I love the corn piles outside the elevator, the breakfast fundraiser, the state championship football game (congrats)–all that speaks small town love and care and family love and care.

    Thank you for sharing this with us. I needed to read this in the light of all the negativity in today’s world. This restores my hope.

    BTW, Randy and I are getting our eyes checked next week, too, as we’ve both noticed declining vision, or at least the need for new prescriptions.


    1. Aw, thank you, Audrey. Juli continues to heal. There was more detail to this story that spoke of miracles – I tried to recap the gist of it all. I am still just bowled over by the love and caring of that little town, of Juli’s co-workers and friends. And that hospital staff… I have never seen a more caring group of people. I shall never forget her personal nurse, Eric. Like you, I needed this “in the light of all of the negativity in today’s world” (you said that so well).

      I’m thankful for vision correction, however it needs to be. My procrastination about getting help surely taught me a lesson this time. My stress level in Omaha wouldn’t have been nearly so high if I could have seen better. I hope I transition well to the progressive lenses. Lots of people enjoy them so I hope I do too!

      Liked by 2 people

  7. Lori, I have been back to this post three times trying to say something, anything, that conveys my heart. Thing is, the only thing that is meaningful is: I’m so glad it has worked out for all of you.

    The power of prayer is an abundant gift to the receiver and to the giver. You and yours have been richly blessed.

    Liked by 2 people

  8. Lynda, I felt the same thing in the days following our return to Oklahoma. I just could not effectively put thoughts down. I still have this feeling of wonderment at what I experienced in November. We have all been very blessed.

    Liked by 1 person

  9. Audrey’s comment mirrors my thoughts as I read your post, Lori. I find hope for our country in your description. The hope is not about being without troubles, but about the way you, your family, your community address them. I get a lot of inspiration from reading your down-to-earth stories. Thank you. P.S. I was right with you in the car on those trips to and from Omaha. God bless Sid for bring there too!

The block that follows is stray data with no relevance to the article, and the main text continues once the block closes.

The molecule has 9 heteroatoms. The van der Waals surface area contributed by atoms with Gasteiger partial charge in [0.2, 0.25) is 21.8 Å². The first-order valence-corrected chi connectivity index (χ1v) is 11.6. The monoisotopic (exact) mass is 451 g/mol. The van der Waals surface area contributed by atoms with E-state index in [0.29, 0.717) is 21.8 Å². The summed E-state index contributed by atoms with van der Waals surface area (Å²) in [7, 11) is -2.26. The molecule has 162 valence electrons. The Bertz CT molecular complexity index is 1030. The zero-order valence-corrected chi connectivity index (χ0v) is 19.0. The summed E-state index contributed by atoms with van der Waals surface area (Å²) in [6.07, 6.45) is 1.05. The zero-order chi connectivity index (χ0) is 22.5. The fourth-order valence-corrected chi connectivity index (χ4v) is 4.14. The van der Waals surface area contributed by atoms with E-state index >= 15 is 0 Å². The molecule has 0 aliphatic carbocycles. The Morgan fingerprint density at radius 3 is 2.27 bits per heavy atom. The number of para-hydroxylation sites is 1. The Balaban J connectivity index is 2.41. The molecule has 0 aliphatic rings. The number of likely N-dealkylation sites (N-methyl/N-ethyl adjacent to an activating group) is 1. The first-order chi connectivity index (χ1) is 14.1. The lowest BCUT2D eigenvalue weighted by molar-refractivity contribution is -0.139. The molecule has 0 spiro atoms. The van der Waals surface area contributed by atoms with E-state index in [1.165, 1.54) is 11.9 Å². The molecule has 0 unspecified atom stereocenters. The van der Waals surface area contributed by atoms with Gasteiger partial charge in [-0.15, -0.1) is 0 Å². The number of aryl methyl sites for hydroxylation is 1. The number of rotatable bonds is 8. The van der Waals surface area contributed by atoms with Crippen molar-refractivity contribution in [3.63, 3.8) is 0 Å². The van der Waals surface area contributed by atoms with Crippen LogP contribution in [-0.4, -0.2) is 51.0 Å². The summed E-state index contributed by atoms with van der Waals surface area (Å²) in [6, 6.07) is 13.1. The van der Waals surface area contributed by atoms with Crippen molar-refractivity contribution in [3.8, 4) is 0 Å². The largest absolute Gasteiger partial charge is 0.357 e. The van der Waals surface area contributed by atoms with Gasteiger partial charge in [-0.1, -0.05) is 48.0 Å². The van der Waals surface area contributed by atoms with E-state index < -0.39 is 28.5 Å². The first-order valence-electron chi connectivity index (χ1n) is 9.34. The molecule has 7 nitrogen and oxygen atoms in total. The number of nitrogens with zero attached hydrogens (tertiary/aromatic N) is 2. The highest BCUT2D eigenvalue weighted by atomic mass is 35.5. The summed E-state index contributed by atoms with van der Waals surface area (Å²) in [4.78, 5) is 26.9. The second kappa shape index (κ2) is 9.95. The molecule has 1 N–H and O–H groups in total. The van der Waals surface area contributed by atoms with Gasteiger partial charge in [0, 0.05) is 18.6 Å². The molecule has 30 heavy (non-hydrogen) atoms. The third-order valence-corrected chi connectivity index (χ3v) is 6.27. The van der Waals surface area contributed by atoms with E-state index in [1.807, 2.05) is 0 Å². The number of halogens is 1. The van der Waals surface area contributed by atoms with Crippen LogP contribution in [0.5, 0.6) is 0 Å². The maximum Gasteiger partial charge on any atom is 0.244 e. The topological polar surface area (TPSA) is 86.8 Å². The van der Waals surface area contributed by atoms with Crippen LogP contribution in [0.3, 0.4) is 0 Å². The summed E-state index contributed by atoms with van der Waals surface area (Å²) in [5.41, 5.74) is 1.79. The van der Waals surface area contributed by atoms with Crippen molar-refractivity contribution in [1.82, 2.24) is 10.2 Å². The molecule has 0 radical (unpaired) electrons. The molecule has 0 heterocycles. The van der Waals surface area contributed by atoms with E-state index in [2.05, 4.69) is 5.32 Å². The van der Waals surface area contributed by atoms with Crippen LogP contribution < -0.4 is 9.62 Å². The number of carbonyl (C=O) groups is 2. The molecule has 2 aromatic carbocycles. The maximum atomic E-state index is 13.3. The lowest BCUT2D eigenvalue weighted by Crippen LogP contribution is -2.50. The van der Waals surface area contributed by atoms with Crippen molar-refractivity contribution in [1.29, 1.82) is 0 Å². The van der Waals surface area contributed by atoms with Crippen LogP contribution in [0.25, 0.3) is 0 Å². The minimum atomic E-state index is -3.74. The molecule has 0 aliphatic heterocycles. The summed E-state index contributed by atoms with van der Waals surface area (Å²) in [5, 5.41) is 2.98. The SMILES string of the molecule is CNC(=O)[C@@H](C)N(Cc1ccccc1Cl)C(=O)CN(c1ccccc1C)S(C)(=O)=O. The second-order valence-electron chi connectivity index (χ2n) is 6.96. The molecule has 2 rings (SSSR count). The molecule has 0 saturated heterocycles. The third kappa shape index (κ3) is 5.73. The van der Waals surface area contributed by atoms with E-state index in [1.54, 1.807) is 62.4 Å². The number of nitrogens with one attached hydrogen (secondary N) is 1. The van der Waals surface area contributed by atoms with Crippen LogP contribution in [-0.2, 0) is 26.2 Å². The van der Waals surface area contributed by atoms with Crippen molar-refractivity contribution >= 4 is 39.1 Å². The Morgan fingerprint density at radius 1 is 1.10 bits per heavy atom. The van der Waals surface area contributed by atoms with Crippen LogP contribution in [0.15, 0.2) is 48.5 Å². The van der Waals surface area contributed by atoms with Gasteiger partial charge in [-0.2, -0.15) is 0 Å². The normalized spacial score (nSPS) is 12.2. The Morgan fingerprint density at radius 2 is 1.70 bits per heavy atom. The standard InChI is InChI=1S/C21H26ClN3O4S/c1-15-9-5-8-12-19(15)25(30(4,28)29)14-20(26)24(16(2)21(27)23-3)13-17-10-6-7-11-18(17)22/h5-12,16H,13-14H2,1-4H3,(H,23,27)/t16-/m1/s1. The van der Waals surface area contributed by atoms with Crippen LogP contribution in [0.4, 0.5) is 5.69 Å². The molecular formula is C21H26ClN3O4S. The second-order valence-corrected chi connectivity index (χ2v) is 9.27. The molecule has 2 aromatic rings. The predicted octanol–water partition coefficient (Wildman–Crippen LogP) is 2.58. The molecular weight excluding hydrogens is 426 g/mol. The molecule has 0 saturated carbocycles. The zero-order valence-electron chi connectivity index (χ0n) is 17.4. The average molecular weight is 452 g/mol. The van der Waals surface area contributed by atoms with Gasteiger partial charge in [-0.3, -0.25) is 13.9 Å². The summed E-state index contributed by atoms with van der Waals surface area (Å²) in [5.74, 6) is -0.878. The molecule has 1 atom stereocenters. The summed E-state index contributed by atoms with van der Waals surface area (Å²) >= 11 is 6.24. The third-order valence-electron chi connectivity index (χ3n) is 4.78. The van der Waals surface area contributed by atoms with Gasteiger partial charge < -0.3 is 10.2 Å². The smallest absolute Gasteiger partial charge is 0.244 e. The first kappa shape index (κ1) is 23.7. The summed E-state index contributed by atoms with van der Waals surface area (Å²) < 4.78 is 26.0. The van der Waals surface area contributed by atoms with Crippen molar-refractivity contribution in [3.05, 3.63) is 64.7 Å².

1. Thank you, Albert. It means so much to hear those words. Like many people, I grew up learning to be tough, and showing emotion was being weak. Never have I ever experienced being held up by others. It gave me strength to deal with my inner emotions.

      There was a moment of humor in the truck heading home from the hospital that night. Just as Sid was about to direct me to the last exit to I-80, Emily, who was in the backseat, let out the loudest sneeze I think I’ve ever heard! I went from being gripped to the steering wheel to complete exasperation that finally allowed me to relax a little. We all had a good laugh, and I made Emily promise not to pull THAT stunt again! Humor helps everything!

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  10. So glad that Juli’s surgery was a success!
    It is incredible that challenges can still have positive outcomes. Glad to read it AND hope that your eye appointments lead to postive improvement in your vision


    1. Hello Laura, and thank you! You can attest to that very fact – it seems to be the way of life, challenges and positive outcomes, if we’re open to seeing the experience that way.

      I’m not sure I’m ecstatic about the progressive lenses. The first day was awful, but I’m adjusting. I do not see me wearing them to do my outdoor work. I may have to have eyeglasses with single vision lenses for distance to help with that.


  11. This Fall has been a very busy and stressful time for you. I can only imagine the anxiety involved before and after your sister’s surgery, which when put into proper context, was one that was critical and potentially life threatening. But what a relief to know that she made it through a successful surgery.